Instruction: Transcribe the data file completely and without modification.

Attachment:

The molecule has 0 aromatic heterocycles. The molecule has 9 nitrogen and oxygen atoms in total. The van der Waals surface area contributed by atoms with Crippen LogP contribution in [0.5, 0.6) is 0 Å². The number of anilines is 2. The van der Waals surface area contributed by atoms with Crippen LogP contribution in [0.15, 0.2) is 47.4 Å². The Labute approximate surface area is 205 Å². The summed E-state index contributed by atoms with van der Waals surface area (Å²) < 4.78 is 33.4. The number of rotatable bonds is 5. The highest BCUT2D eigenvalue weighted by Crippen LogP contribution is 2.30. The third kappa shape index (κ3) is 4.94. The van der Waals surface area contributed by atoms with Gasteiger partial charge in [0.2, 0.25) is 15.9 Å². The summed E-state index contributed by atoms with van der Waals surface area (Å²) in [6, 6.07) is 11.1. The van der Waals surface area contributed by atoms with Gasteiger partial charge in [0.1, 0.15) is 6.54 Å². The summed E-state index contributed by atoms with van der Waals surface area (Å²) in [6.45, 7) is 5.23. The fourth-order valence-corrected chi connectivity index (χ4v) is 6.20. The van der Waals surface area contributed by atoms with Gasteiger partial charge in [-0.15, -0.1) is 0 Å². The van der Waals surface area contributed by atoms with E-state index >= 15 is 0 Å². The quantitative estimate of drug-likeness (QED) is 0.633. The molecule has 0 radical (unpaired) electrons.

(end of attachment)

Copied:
The molecule has 0 aromatic heterocycles. The molecule has 9 nitrogen and oxygen atoms in total. The van der Waals surface area contributed by atoms with Crippen LogP contribution in [0.5, 0.6) is 0 Å². The number of anilines is 2. The van der Waals surface area contributed by atoms with Crippen LogP contribution in [0.15, 0.2) is 47.4 Å². The Labute approximate surface area is 205 Å². The summed E-state index contributed by atoms with van der Waals surface area (Å²) < 4.78 is 33.4. The number of rotatable bonds is 5. The highest BCUT2D eigenvalue weighted by Crippen LogP contribution is 2.30. The third kappa shape index (κ3) is 4.94. The van der Waals surface area contributed by atoms with Gasteiger partial charge in [0.2, 0.25) is 15.9 Å². The summed E-state index contributed by atoms with van der Waals surface area (Å²) in [6, 6.07) is 11.1. The van der Waals surface area contributed by atoms with Gasteiger partial charge in [0.1, 0.15) is 6.54 Å². The summed E-state index contributed by atoms with van der Waals surface area (Å²) in [6.45, 7) is 5.23. The fourth-order valence-corrected chi connectivity index (χ4v) is 6.20. The van der Waals surface area contributed by atoms with Gasteiger partial charge in [-0.15, -0.1) is 0 Å². The van der Waals surface area contributed by atoms with E-state index >= 15 is 0 Å². The quantitative estimate of drug-likeness (QED) is 0.633. The molecule has 0 radical (unpaired) electrons.